The message of hope…
by Mervyn Morelock, Lt. Colonel –
…is why we pray. Archbishop Desmond Tutu wrote, “Hope is fundamental to the way we, as Christians, live our lives.” When my hope fades, or even shifts to someone other than Jesus, then I’m walking on sinking sand. And the spiritual chain of events in history works like this:
Adri Roos of the 24/7 Prayer movement writes on the subject of “hope”: “In a time when we are bombarded with messages of fear, hope is crucial. It fuels our thoughts, inspires our actions and ultimately brings change. The current message of our time tells us to fear, to cling to what we have, and try and make our own way to the top. The recession tells us to stop giving, and store up what we have. The HIV epidemic tells us 33.2 million people are living with HIV globally and that there’s no cure. The staggering numbers of peoples being trafficked across this globe tell us the world is morally bereft and nothing can be done. It’s all a horrible lost cause.”
But the Bible assures that there is no lost cause. God is still on the throne and in control. The prophets of gloom and doom, the headline writers of today’s newspapers are wrong.
The arrival of the baby Jesus in Bethlehem and the birth of little babies everywhere—in villages, farms and cities all over the world—is the visible evidence that people have an incredible, innate spirit of hope and faith for the future.
For unto us a child is born, unto us a Son is given; and the government shall be upon his shoulders; and his name shall be called Wonderful, Counselor, the Mighty God, the everlasting Father, the Prince of Peace (Isa. 9:6 NIV).
The coming of Jesus into a wicked and fear-filled world brought hope to a people who had little to hope for. His birth, life, death and resurrection brought an exciting new spirit of hope and change to the world. And that’s what the spirit of Christmas brings to us.
This past year, thousands of prayers have gone up before God through the Call to Prayer bulletins. And every week we receive notes and messages that names can be removed from the list because prayer has been answered. The hope and faith represented in those prayers have resulted in action and change in countless situations.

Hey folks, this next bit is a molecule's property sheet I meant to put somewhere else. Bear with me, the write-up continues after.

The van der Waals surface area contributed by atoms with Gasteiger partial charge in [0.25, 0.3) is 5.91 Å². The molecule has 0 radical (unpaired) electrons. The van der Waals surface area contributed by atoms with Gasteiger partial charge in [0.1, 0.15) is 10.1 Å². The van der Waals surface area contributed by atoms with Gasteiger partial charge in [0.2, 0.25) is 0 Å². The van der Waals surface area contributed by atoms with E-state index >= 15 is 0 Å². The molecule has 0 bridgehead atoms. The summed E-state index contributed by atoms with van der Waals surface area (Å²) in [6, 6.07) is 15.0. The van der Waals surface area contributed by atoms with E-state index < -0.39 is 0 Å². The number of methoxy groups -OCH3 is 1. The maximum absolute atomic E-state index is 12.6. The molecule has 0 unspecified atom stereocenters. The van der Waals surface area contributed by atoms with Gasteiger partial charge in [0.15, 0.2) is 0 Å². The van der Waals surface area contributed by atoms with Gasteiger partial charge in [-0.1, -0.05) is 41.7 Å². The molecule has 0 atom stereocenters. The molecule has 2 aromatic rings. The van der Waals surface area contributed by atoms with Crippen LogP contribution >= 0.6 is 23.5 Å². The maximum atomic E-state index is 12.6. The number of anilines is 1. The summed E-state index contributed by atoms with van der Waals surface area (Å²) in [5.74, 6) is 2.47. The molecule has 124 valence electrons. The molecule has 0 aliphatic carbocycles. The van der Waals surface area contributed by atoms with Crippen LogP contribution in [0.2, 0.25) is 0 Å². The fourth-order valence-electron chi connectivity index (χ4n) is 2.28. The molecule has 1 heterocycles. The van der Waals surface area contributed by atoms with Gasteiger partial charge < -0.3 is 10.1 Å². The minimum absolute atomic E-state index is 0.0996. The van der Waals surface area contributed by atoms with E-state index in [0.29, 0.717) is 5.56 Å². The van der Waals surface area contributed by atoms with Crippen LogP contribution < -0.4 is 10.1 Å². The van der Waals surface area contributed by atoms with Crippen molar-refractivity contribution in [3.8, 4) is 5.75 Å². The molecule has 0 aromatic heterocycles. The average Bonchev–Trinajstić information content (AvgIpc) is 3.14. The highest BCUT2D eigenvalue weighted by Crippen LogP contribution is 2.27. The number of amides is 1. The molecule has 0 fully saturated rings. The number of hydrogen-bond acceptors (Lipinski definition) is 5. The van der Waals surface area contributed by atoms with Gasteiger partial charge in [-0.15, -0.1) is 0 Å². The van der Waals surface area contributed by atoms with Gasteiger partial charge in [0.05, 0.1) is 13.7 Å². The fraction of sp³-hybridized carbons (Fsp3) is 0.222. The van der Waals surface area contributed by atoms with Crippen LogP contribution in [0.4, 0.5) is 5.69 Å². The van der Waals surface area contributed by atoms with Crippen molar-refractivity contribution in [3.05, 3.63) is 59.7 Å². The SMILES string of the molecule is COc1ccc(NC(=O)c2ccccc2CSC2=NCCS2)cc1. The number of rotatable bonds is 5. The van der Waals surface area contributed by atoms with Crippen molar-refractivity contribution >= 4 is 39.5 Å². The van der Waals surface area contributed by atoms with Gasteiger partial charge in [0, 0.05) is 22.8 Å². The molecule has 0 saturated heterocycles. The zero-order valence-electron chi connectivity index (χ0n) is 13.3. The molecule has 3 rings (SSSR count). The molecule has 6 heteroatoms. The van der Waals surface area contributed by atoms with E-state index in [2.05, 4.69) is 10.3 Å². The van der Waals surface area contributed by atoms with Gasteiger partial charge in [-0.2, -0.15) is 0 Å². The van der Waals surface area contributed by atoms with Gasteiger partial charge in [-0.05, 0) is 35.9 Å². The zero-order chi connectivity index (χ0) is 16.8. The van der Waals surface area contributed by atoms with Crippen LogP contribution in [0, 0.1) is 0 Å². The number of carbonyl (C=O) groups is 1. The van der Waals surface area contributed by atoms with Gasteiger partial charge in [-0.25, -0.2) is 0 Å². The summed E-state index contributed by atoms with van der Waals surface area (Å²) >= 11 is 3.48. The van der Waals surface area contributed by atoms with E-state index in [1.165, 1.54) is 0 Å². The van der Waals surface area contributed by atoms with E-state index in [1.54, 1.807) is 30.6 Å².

As Christians, we need to keep alive hope and faith in today’s world and focus always on Jesus. A new song has appeared on the charts this year: “Where’s the line to see Jesus?”
Four-year-old Spencer saw kids lined up in the mall to see Santa Claus. Having been taught as a toddler that Christmas is the holiday that Christians celebrate the birth of Jesus, he asked his mom, ”Where’s the line to see Jesus?” And out of this simple innocent question has come a new song:
“A little boy tugged my sweater. Looked up and asked me,
Where’s the line to see Jesus? Is he here at the store?
If Christmas time is his birthday, why don’t we see him more?
Where’s the line to see Jesus? He was born for me.
Santa Claus brought me presents, but Christ gave his life for me.
If Christmastime is his birthday, why don’t we see him more?”
1 Peter 1:3 talks about a living hope through the resurrection of Jesus. The massiveness of the world’s and our problems shouldn’t make us hopeless. Our lives should be grounded in our Living Hope: Jesus! As Christians, we have the promise of more than we can imagine and request. When everyone is filled with despair by shocking economic indicators, we can pray and act with hope.
Let us, this Christmas, maintain this living hope at the center of our lives and share him with all we meet.
In a world that seems beset with every kind of sin, and some being boldly promoted; Jesus assures us that we can have hope and peace in our hearts!
“So give your heart to Jesus, you’ll discover when you do, that it’s Christmas, really Christmas for you!”